Alcohol abuse is becoming a more common problem in the United States and surrounding countries. Now, more than ever, instead of merely imprisoning alcohol abusers who have committed a crime, the law is also enforcing treatments among these criminals, the most common being Alcoholics Anonymous or something of a sort.
Most everyone has heard of Alcoholics Anonymous at one time or another, and many have even known someone to have had participated in a program of this type. Often times one does not really consider what a program like Alcoholics Anonymous does for an entire society. For instance, what exactly is Alcoholics Anonymous? "Alcoholics Anonymous is a fellowship of men and women who share their experience, strength and hope with each other that they may solve their common problem and help others to recover from alcoholism," (Alcoholics, 2002). Many convicted alcoholic criminals and civilian alcoholics are required to attend programs such as Alcoholics Anonymous and other similar "get-help" programs.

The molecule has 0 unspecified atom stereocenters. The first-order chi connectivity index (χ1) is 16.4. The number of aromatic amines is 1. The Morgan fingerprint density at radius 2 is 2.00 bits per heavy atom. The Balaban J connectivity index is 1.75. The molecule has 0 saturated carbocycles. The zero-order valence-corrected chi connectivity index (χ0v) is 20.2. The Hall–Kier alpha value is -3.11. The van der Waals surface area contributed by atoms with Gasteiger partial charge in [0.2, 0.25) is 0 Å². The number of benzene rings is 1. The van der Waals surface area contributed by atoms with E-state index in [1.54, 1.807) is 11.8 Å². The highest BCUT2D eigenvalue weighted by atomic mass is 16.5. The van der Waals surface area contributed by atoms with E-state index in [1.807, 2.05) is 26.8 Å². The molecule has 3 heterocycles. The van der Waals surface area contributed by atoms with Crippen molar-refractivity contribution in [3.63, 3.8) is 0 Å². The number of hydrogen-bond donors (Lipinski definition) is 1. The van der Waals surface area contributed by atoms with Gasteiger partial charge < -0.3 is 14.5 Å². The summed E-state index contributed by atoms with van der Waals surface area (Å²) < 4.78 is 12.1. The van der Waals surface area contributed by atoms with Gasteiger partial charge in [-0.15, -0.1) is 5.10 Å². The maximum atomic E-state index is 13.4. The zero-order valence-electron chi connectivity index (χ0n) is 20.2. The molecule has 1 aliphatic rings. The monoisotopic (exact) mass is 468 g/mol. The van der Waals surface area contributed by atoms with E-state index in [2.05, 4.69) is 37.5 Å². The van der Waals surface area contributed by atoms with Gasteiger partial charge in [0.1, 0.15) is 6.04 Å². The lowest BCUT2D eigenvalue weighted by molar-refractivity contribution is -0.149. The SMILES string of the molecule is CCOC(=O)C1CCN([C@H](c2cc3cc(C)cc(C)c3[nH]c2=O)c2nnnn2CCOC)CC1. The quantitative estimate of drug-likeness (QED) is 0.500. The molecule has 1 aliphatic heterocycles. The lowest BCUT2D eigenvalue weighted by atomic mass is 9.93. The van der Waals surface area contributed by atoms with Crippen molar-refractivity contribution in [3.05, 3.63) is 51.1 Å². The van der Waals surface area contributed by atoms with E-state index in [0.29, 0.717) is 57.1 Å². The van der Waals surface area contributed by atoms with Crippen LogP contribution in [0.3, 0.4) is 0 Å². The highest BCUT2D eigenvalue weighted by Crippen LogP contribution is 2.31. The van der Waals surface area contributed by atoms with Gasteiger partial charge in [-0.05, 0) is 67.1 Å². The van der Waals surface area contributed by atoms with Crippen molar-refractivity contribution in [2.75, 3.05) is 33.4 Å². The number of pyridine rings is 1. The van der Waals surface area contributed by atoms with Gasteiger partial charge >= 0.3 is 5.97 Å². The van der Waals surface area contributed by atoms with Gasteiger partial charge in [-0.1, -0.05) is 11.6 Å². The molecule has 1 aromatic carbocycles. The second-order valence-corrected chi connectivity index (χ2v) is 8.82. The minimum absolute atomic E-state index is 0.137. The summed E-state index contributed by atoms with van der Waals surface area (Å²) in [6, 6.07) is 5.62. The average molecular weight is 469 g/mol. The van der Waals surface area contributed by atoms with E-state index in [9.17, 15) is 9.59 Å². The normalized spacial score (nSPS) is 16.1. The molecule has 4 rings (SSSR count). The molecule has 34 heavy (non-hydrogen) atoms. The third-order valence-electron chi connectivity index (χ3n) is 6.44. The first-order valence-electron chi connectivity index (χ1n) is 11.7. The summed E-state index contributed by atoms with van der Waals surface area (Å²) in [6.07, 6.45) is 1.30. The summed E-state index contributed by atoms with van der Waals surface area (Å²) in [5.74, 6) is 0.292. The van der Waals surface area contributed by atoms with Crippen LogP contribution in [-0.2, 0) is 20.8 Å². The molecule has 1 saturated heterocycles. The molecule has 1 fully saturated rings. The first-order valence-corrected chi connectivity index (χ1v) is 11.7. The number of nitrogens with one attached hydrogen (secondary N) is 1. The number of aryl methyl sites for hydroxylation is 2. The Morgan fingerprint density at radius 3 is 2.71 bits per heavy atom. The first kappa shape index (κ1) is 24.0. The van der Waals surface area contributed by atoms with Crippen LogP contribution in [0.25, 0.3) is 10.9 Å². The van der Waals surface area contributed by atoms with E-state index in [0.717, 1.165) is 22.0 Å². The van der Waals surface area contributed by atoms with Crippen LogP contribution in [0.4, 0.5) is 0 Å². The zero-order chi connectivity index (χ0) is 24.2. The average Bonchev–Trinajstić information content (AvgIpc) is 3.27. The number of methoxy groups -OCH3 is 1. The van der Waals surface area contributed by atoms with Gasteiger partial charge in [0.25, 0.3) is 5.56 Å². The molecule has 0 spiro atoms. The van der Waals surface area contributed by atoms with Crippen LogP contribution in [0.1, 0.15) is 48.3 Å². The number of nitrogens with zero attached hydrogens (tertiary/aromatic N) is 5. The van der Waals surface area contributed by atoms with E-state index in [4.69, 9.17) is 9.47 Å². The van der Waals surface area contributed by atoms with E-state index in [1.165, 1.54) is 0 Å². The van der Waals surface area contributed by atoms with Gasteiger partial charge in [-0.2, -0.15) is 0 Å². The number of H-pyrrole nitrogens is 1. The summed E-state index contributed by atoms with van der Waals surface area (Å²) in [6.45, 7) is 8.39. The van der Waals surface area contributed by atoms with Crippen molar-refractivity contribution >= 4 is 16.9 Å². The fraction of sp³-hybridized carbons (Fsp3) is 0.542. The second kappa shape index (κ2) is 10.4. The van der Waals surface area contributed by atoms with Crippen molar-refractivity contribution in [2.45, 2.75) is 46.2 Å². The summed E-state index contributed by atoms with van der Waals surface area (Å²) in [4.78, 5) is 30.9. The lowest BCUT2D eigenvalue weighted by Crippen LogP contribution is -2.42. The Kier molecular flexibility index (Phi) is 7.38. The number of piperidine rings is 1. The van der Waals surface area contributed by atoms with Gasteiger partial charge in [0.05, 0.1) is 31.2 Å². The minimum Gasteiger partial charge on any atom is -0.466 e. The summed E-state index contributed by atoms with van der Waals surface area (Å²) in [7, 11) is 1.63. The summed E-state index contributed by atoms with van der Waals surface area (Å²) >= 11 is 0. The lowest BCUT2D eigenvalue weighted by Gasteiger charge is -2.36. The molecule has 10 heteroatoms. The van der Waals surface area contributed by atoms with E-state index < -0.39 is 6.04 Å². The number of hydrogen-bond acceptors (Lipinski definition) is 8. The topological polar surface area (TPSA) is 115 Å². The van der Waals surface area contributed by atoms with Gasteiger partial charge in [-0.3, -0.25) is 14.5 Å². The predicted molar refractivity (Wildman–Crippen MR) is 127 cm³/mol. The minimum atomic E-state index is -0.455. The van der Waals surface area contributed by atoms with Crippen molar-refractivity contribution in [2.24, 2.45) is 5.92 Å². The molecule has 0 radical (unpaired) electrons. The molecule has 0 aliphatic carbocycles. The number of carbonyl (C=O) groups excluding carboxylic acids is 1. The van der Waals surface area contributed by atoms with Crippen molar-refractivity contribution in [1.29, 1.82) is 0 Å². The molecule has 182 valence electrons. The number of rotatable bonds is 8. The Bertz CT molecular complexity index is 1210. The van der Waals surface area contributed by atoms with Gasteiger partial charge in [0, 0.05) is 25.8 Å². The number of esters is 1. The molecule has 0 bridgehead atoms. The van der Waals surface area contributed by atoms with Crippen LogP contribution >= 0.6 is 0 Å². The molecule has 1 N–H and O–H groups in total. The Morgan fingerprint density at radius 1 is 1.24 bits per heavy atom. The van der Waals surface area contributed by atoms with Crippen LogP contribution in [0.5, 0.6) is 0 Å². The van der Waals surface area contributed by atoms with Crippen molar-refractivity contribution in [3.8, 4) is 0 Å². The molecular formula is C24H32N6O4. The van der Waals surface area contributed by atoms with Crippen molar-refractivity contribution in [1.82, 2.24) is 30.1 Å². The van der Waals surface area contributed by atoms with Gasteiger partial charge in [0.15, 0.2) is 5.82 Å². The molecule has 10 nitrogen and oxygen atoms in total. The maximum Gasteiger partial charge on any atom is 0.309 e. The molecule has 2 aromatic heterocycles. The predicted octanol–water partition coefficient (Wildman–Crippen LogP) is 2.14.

Alcoholics Anonymous (AA) began in 1935 in Akron, New York, and was noticed nationally and internationally in 1939. AA now exists and runs on a consistent basis in over 150 countries.
Because of required confidentially, it is extremely difficult to keep an accurate record of membership. An estimated table of those who have attended meetings, either as a requirement of the law, or on their own free will is as follows:
Estimated Group Membership and Group Information
Groups in U.S.51,245
Members in U.S.1,160,651
Groups in Canada4,965
Members in Canada97,124
Groups in Correctional Facilities2,531
As one can see, there are sections of groups in Alcoholics Anonymous referred to as "Overseas" and "Lone Members." Oversea members are those who provided assistance in the Naval Services or the Merchant Marines, who...